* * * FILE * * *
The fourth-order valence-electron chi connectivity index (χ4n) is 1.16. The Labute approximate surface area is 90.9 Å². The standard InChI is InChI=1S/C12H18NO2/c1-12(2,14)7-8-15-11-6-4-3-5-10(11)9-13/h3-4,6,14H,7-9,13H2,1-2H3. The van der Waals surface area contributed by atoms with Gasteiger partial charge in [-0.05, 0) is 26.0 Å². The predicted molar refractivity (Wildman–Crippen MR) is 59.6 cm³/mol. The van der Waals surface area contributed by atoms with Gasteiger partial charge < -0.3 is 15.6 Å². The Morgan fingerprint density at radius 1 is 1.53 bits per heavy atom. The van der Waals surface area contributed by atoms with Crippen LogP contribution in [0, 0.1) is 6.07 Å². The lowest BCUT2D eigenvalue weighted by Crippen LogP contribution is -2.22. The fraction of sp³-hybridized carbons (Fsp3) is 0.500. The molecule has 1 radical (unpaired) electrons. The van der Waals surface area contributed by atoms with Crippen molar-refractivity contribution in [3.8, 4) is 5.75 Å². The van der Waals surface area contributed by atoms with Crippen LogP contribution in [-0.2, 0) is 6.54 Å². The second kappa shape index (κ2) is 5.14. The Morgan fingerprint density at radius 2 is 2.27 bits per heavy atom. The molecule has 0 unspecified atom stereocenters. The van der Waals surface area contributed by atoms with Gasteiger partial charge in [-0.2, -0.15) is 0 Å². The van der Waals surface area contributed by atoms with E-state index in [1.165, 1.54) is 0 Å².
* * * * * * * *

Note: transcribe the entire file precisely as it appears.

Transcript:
The fourth-order valence-electron chi connectivity index (χ4n) is 1.16. The Labute approximate surface area is 90.9 Å². The standard InChI is InChI=1S/C12H18NO2/c1-12(2,14)7-8-15-11-6-4-3-5-10(11)9-13/h3-4,6,14H,7-9,13H2,1-2H3. The van der Waals surface area contributed by atoms with Gasteiger partial charge in [-0.05, 0) is 26.0 Å². The predicted molar refractivity (Wildman–Crippen MR) is 59.6 cm³/mol. The van der Waals surface area contributed by atoms with Gasteiger partial charge < -0.3 is 15.6 Å². The Morgan fingerprint density at radius 1 is 1.53 bits per heavy atom. The van der Waals surface area contributed by atoms with Crippen LogP contribution in [0, 0.1) is 6.07 Å². The lowest BCUT2D eigenvalue weighted by Crippen LogP contribution is -2.22. The fraction of sp³-hybridized carbons (Fsp3) is 0.500. The molecule has 1 radical (unpaired) electrons. The van der Waals surface area contributed by atoms with Crippen molar-refractivity contribution in [3.8, 4) is 5.75 Å². The van der Waals surface area contributed by atoms with Crippen LogP contribution in [-0.2, 0) is 6.54 Å². The second kappa shape index (κ2) is 5.14. The Morgan fingerprint density at radius 2 is 2.27 bits per heavy atom. The molecule has 0 unspecified atom stereocenters. The van der Waals surface area contributed by atoms with Gasteiger partial charge in [-0.2, -0.15) is 0 Å². The van der Waals surface area contributed by atoms with E-state index in [1.165, 1.54) is 0 Å².